The Bible often describes our human nature using the term “flesh.” The Greek term is sarx, which is frequently used as a reference to the sin-prone condition of human beings. It’s a poetic reference to our weakness, and our hostility towards God. This is the exact opposite of the Spirit, which is from God (Philippians 3:3; John 1:33). This is the reason that a rebirth is necessary.
The phrase “born again” has become a cliché, so it means very little to most people. However, the difference between the flesh and the Spirit is the reason why rebirth is necessary. Those who are part of “the flesh” are totally incapable of loving, obeying, or knowing God. A sinful human nature makes this impossible. In order to be reunited with God, a person has to have their nature changed. This cannot happen through normal means. It requires that a person be “born again,” this time in the Spirit of God.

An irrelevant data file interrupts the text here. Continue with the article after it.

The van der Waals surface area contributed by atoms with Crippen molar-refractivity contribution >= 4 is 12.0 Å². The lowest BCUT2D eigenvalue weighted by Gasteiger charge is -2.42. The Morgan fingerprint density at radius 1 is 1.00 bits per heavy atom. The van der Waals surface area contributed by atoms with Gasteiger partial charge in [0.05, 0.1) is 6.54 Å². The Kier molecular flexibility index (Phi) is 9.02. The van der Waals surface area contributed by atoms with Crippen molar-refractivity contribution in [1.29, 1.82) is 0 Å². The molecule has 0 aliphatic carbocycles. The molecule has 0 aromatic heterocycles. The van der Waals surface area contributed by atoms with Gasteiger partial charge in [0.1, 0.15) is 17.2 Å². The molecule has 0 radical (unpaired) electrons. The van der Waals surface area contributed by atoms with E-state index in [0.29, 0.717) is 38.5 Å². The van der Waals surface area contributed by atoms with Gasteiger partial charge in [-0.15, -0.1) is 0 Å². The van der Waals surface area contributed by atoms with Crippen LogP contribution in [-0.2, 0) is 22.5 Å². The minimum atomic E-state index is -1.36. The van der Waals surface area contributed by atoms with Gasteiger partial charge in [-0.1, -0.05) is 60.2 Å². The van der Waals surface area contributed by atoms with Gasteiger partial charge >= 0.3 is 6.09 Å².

John 2:24–3:15 describes a meeting between Jesus and a Pharisee. The last two verses of chapter two highlight the fact that Jesus knew men better than they knew themselves. Nicodemus was the ancient equivalent of a politician, priest, and professor all rolled into one. Jesus proves that this man doesn’t understand religion as well as he’d like to think. In contrast to the loud, public spectacle of clearing the temple, this encounter is a private, night-time meeting. Their actual conversation was probably longer than the brief summary recorded here.
John chapter 3 is one of the most important in the entire gospel. Many crucial ideas are explained in this passage, including the role of Jesus as Savior. After the loud, public commotion at the temple, John transitions to a quiet, nighttime discussion. These verses make it clear that Christ—and Christ alone—is the means of salvation for the entire world. This text also states that those who reject Jesus are rejecting God.